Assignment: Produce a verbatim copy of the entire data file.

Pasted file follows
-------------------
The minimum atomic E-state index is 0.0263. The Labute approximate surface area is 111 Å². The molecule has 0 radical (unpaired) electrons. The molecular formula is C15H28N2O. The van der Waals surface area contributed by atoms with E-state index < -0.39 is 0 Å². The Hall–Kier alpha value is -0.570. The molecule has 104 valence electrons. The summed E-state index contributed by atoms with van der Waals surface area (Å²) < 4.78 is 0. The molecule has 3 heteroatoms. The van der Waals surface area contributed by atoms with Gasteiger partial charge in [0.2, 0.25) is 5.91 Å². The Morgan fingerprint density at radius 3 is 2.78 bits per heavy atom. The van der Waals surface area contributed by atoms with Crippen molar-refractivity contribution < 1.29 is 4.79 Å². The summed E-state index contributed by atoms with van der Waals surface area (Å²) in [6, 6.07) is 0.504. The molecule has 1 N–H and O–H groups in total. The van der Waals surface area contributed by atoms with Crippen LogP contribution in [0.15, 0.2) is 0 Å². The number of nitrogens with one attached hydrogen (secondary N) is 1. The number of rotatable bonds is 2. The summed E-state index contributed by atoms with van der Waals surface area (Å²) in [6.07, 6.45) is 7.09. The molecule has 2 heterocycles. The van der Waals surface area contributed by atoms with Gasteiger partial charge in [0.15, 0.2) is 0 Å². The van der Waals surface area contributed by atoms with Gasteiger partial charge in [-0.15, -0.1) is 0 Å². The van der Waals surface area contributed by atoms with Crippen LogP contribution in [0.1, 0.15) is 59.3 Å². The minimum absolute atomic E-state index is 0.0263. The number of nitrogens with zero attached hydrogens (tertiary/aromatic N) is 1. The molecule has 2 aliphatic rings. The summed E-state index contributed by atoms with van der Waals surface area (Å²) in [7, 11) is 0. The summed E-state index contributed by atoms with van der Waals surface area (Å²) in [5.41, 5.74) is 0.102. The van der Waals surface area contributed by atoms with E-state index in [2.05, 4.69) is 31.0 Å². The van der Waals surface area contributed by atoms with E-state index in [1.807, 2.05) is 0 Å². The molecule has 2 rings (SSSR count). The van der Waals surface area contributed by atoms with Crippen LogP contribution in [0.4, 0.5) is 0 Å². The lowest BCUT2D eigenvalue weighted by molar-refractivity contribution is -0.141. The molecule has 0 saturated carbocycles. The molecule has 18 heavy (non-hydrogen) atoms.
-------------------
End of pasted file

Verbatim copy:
The minimum atomic E-state index is 0.0263. The Labute approximate surface area is 111 Å². The molecule has 0 radical (unpaired) electrons. The molecular formula is C15H28N2O. The van der Waals surface area contributed by atoms with E-state index < -0.39 is 0 Å². The Hall–Kier alpha value is -0.570. The molecule has 104 valence electrons. The summed E-state index contributed by atoms with van der Waals surface area (Å²) < 4.78 is 0. The molecule has 3 heteroatoms. The van der Waals surface area contributed by atoms with Gasteiger partial charge in [0.2, 0.25) is 5.91 Å². The Morgan fingerprint density at radius 3 is 2.78 bits per heavy atom. The van der Waals surface area contributed by atoms with Crippen molar-refractivity contribution < 1.29 is 4.79 Å². The summed E-state index contributed by atoms with van der Waals surface area (Å²) in [6, 6.07) is 0.504. The molecule has 1 N–H and O–H groups in total. The van der Waals surface area contributed by atoms with Crippen LogP contribution in [0.15, 0.2) is 0 Å². The number of nitrogens with one attached hydrogen (secondary N) is 1. The number of rotatable bonds is 2. The summed E-state index contributed by atoms with van der Waals surface area (Å²) in [6.07, 6.45) is 7.09. The molecule has 2 heterocycles. The van der Waals surface area contributed by atoms with Gasteiger partial charge in [0.15, 0.2) is 0 Å². The van der Waals surface area contributed by atoms with Gasteiger partial charge in [-0.15, -0.1) is 0 Å². The van der Waals surface area contributed by atoms with Crippen LogP contribution in [0.1, 0.15) is 59.3 Å². The minimum absolute atomic E-state index is 0.0263. The number of nitrogens with zero attached hydrogens (tertiary/aromatic N) is 1. The molecule has 2 aliphatic rings. The summed E-state index contributed by atoms with van der Waals surface area (Å²) in [7, 11) is 0. The summed E-state index contributed by atoms with van der Waals surface area (Å²) in [5.41, 5.74) is 0.102. The van der Waals surface area contributed by atoms with E-state index in [2.05, 4.69) is 31.0 Å². The van der Waals surface area contributed by atoms with E-state index in [1.807, 2.05) is 0 Å². The molecule has 2 rings (SSSR count). The van der Waals surface area contributed by atoms with Crippen LogP contribution in [0.4, 0.5) is 0 Å². The lowest BCUT2D eigenvalue weighted by molar-refractivity contribution is -0.141. The molecule has 0 saturated carbocycles. The molecule has 18 heavy (non-hydrogen) atoms.